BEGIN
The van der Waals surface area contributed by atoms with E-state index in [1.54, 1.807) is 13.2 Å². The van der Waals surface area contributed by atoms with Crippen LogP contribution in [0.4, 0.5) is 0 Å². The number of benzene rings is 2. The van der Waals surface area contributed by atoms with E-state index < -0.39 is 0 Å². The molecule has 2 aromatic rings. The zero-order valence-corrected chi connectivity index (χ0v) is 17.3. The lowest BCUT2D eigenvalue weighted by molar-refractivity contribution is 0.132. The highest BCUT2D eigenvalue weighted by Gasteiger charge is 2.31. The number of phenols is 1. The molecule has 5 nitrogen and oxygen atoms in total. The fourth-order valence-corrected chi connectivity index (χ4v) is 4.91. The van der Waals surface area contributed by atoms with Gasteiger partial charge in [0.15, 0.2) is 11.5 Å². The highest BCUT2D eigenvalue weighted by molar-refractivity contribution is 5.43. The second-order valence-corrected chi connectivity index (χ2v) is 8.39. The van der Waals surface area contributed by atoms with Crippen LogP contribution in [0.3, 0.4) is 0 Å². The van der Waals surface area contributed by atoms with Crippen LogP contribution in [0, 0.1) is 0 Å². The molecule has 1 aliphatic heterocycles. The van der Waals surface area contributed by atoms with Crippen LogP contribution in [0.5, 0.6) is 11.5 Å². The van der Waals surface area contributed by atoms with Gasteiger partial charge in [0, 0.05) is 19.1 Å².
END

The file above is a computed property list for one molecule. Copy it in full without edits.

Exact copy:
The van der Waals surface area contributed by atoms with E-state index in [1.54, 1.807) is 13.2 Å². The van der Waals surface area contributed by atoms with Crippen LogP contribution in [0.4, 0.5) is 0 Å². The number of benzene rings is 2. The van der Waals surface area contributed by atoms with E-state index < -0.39 is 0 Å². The molecule has 2 aromatic rings. The zero-order valence-corrected chi connectivity index (χ0v) is 17.3. The lowest BCUT2D eigenvalue weighted by molar-refractivity contribution is 0.132. The highest BCUT2D eigenvalue weighted by Gasteiger charge is 2.31. The number of phenols is 1. The molecule has 5 nitrogen and oxygen atoms in total. The fourth-order valence-corrected chi connectivity index (χ4v) is 4.91. The van der Waals surface area contributed by atoms with Gasteiger partial charge in [0.15, 0.2) is 11.5 Å². The highest BCUT2D eigenvalue weighted by molar-refractivity contribution is 5.43. The second-order valence-corrected chi connectivity index (χ2v) is 8.39. The van der Waals surface area contributed by atoms with Crippen LogP contribution in [0.3, 0.4) is 0 Å². The van der Waals surface area contributed by atoms with Crippen LogP contribution in [0, 0.1) is 0 Å². The molecule has 1 aliphatic heterocycles. The van der Waals surface area contributed by atoms with Crippen LogP contribution in [0.5, 0.6) is 11.5 Å². The van der Waals surface area contributed by atoms with Gasteiger partial charge in [0, 0.05) is 19.1 Å².